Begin fostering a peaceful environment in your classroom and you will see that it flows beyond the classroom. You will lay a foundation for the children that will build as they grow, helping them to resolve conflicts and spread peace to others.
Discuss the importance of students contributing to a community (e.g., helping others, working together, cleaning up the playground). SS00-S03-C04-03
Peace is an Offering by Annette LeBox
- Old magazines from which to cut pictures
- Large poster board or bulletin board paper
In the Beginning
From day one, there are ways to help the students feel safe and connected to their classroom family, thus promoting a peaceful environment. Here are some suggestions.
Provide Structure and Routine
A morning routine is essential. This could include discussing the calendar, the weather, shapes, a morning song and a short chat about any news they may have. These chats help the students to get to know each other, which helps to build a stronger classroom community.
Most children feel safer when they know what is going to happen during the school day.
- Post a schedule (using words or pictures) where it can be easily seen.
- After lunch, provide a quiet time to gather and prepare for the afternoon. Allow time for students to share a good deed done by one of their classmates. (Sharing with others, an act of kindness, including others in an activity, cooperation). You will hear less tattling and more praising!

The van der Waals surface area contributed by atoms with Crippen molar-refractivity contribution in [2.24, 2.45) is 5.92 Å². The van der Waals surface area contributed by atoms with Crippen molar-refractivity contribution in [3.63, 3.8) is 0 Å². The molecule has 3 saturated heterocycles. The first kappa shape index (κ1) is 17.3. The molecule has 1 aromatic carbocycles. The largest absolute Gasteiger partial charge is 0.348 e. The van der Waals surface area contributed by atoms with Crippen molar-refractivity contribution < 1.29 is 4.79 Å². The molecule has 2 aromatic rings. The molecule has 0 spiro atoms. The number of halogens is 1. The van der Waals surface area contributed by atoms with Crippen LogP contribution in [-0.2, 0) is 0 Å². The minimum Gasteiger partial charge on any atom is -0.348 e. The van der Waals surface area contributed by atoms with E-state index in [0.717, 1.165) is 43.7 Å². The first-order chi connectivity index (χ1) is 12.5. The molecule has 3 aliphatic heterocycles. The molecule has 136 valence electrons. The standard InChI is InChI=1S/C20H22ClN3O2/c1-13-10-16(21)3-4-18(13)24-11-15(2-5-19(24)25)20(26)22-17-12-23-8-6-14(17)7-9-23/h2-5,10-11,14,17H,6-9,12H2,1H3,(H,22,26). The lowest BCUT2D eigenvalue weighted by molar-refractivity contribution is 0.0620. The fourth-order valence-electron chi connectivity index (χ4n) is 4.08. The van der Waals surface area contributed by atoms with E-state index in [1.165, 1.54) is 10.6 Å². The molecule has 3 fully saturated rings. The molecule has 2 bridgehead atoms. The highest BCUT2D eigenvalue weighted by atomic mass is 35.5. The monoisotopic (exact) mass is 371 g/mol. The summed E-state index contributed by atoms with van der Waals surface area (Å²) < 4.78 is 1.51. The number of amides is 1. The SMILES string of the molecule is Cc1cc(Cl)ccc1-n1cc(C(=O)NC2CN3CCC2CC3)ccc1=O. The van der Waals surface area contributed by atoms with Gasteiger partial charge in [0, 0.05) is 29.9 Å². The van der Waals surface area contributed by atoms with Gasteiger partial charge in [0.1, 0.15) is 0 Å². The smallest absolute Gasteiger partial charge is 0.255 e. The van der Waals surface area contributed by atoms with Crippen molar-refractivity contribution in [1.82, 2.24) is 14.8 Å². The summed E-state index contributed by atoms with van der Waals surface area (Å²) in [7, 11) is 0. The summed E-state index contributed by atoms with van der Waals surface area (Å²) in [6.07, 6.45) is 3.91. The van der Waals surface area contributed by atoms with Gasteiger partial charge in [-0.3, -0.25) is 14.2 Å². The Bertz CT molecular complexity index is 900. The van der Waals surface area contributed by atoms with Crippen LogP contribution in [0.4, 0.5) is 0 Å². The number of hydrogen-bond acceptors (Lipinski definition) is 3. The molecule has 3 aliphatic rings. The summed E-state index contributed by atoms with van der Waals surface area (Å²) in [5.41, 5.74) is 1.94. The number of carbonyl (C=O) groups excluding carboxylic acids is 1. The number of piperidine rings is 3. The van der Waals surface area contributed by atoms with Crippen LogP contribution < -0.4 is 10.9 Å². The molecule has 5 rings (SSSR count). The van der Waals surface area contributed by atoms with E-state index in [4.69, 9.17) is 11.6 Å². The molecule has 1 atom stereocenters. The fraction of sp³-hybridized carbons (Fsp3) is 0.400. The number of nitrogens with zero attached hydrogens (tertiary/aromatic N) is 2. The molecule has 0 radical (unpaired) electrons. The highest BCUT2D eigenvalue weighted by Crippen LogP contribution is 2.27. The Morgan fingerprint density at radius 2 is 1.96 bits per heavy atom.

- Take a few minutes at the end of the day to review what was learned during the day and to discuss tomorrow’s activities.
- Use a “quiet" signal. A common one is to use a raised hand with two fingers extended upward.
- Post a few simple rules for classroom behavior and make your expectations clear. You will need to revisit the rules from time to time throughout the year. Be consistent in enforcing the rules.
- Model appropriate behavior at all times for your students.
Practice Conflict Resolution
With young children, you will need to guide them through a process to resolve a conflict. Allow each side to verbalize the problem.
How did it make you feel? What would you like to see happen to make you feel better? Give time for them to look at each other and communicate their feelings and possible solutions. If appropriate, you may ask them to shake hands or even hug when the solution has been agreed upon.
Read Peace is an Offering by Annette LeBox. The illustrations are delightful with children depicting scenes to clarify the text. Discuss some of the verses in the book:
“Peace is a joining, not pulling apart."
“It’s a safe place to live. It’s freedom from fear."
“So offer a cookie. Walk away from a fight. Comfort a friend through a long, dark night"
Then spread magazines on the tables or floor and instruct the children to cut out pictures of things that show acts of peace. It could be smiling families, children playing, animals curled up together and so on. Move around the room to give them guidance. Remind them that these are old magazines and that we never cut books or magazines without permission.
Make a collage of the pictures with a heading “Practice Peace!" and hang it in the hallway or in the classroom.